With a well-devised content strategy, a bot could gain some interesting insights without customers even knowing they were taking part in market research. In fact, this is where market research is already heading. Apple keeps voice data from Siri requests for two years and uses it to improve their products. Google tracks our locations, browsing history, YouTube viewing and emails to create advertising profiles and deliver us personalised content. With the progression of the Internet of Things, all aspects of our everyday lives are being documented, such as how many steps we’ve taken in a day, how many calories we’ve eaten, how many hours we’ve spent watching Netflix and even how many hours we’ve slept in a night. In years to come we may not have to conduct surveys at all. It will simply be a matter of buying data that’s already been collected. But in the meantime, remember no 2B pencils. Whatever format you choose to capture data, make it enjoyable, seamless and integrated into your customers’ digital lives.

Transforming your connection with brands

By Chris Chatfield, Brand Director, BWD Increasingly, through our brand strategy and implementation work, we’re having conversations with clients about how to digitally improve customers’ experiences and interactions with their brand. The immersive value of virtual reality (VR) is often excitedly raised as clients are increasingly aware of the importance of emotional connections between their customers and their brand. And there’s strong evidence that consumers feel more connected to, and have more positive emotional feelings towards, brands that adopt VR. The problem is that clients believe VR is expensive and difficult to execute, can’t be viewed without a (weird-looking) headset, and isn’t being used by many organisations. Their concerns are fair as, only a few years ago, this would have been true, but we’re pleased to say that these perceptions are rapidly becoming outdated. For example, it’s quite possible to produce a simple, immersive VR experience from as little as $10k, in a similar timeframe as a traditional video, and with an output that can be viewed on a desktop or mobile using nothing more than Youtube. Following is our primer into VR, and if it rocks your (real or virtual) boat, then why not ask us for some more information?

Autoinfograph: How technology can make us all designers (sort of)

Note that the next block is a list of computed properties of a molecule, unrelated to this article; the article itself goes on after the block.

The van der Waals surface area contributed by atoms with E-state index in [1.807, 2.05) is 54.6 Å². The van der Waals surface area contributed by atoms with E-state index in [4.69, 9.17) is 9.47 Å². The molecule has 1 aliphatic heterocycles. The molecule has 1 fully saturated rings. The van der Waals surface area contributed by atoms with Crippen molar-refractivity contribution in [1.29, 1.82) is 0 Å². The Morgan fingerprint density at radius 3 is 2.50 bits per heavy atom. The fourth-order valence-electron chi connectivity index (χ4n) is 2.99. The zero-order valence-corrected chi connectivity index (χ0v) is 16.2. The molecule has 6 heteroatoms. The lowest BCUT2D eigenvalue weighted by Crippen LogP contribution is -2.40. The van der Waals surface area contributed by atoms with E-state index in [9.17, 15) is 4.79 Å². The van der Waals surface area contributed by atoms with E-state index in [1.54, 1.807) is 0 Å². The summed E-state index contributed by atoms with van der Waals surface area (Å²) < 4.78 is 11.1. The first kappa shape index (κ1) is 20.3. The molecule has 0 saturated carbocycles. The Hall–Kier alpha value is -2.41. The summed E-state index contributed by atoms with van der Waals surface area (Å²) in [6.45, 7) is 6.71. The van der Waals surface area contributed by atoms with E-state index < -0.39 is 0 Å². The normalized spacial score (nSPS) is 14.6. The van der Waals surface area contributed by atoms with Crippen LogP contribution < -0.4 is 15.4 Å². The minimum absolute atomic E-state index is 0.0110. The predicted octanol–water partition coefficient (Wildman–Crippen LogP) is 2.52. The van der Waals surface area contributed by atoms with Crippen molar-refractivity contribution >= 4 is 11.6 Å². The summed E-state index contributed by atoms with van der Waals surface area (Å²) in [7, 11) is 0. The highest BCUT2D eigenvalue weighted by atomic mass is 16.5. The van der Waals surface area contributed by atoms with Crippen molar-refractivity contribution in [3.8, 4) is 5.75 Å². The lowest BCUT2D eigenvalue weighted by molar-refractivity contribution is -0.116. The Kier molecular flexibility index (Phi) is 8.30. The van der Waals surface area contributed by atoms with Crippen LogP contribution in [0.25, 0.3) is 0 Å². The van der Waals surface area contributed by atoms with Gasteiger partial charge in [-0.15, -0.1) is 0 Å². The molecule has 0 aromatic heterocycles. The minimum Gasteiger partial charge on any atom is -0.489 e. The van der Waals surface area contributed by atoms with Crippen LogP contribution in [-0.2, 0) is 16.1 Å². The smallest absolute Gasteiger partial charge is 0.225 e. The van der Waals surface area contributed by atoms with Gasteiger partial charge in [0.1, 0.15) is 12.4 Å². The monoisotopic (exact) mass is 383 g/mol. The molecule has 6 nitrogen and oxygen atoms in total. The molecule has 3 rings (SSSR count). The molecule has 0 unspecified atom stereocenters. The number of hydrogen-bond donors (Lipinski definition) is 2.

Last month we were lucky enough to host a workshop with one of Australia’s largest property companies. The objective was to help them win more of the projects they tender for. It was a fun few hours. My colleagues Derryn Heilbuth and Chris Chatfield talked about the writing and design techniques we employ for these long-form documents, and I finished off with two hours on the wider world of data visualisation. By Gethin Fisher, General Manager, BWD But the bit I really enjoyed was watching a dozen marketers design their first infographic. They were awesome: creative, insightful and surprisingly good-looking. It got me thinking: should we, a creative agency that does this sort of thing for a living, really be teaching our clients how to do it? How can we justify our fees if anyone can produce something similar, for free, themselves? Fortunately, my fears were allayed almost immediately, as Chris stepped up and showed them one he’d prepared earlier. A prolonged ‘Ooooohhhhh…’ went round the room. His years of training, technical know-how and creative thinking blew them away. So now that I don’t fear this democratised creativity, I feel entirely comfortable sharing my opinion on the DIY design tools we played with in preparation for the workshop.   Visage graphic   Visage Visage was the first ‘content creation’ site I came across in my search for design templates and infographics. It’s built by a Californian agency that produces lovely datavis (the visual representation of data) work themselves and who share good intel through their emails and white papers. Visage is built primarily for social media posts, so if you want to design your own tweet-sized graphics or you need some attractive charts or tables that look better than Excel, then this site will serve you well. Canva Canva is similar to Visage but it’s made in Sydney and has way more variety so we’re bound to like it more! Canva has loads of templates to choose from, plus you can easily re-size the graphic to fit your need; I produced my LinkedIn background wall to the correct dimensions in seconds, instead of bugging our studio to do it for me. In truth, most of their templates are for personal or consumer purposes, and I did have some trouble saving and downloading my designs during my first session, but overall it was rather fun.   Piktograph infographic   Piktochart Piktochart is the application we used during our workshop. For an audience of corporate communicators it had the right mix of business-related templates, from reports and infographics to online presentations. Our group of marketers got stuck in quickly and they all found a template to suit the wireframes they’d sketched. In the Pro version there are more lovely templates, like the one above, plus you can download at print quality if you want to use them offline. So if you’re a business person who needs something designed fast and cheap and you don’t have a designer to lean on, Piktochart seems best-in-class to me. Specialist Apps As you’d expect, there are loads of niche applications to be found at the end of your Google search. plot.ly has got some radical, interactive chart types if you want to embed some complex datavis into your website. Timeline JS, as the name suggests, is a tool for embedding timelines into your website, a task I’m sure most communications teams have been asked to complete at some point. Similarly, Storymap JS enables you to plot your stories on a Google Map, which again is great if you want to show off your company facilities or a physical journey online. There are many other mapping, graphing and visualising tools, so my advice here is to Google your need and let the application come to you. Business Intelligence Tools At the other end of the scale, if you’re looking to handle large, complex or unstructured datasets, then you’ll probably be entering the jargon-heavy world of business intelligence (BI) tools. Again there are heaps to choose from, as detailed in this ironic scatter graph from Gartner (the irony being that their data visualisation about leading data visualisation tools is an awful piece of data visualisation).   BI Tools 2016 Gartner   From what I hear around the corporate locker rooms, Tableau is the most widely adopted and easiest to use by people who don’t have an analytical background, but investment decisions in this realm are often driven by your existing IT stack and how well the tools work together. In conclusion, it’s not surprising that designers get nervous about the arrival of tools like The Grid, which uses artificial intelligence to design your website for you, but the truth is that robots won’t take away our creative jobs. Not just yet. To me, it’s a bit like owning a guitar. It might look great hanging on my wall, or feel nice in my hands, and I really would like one for my birthday, but owning a great guitar doesn’t mean I can make great music.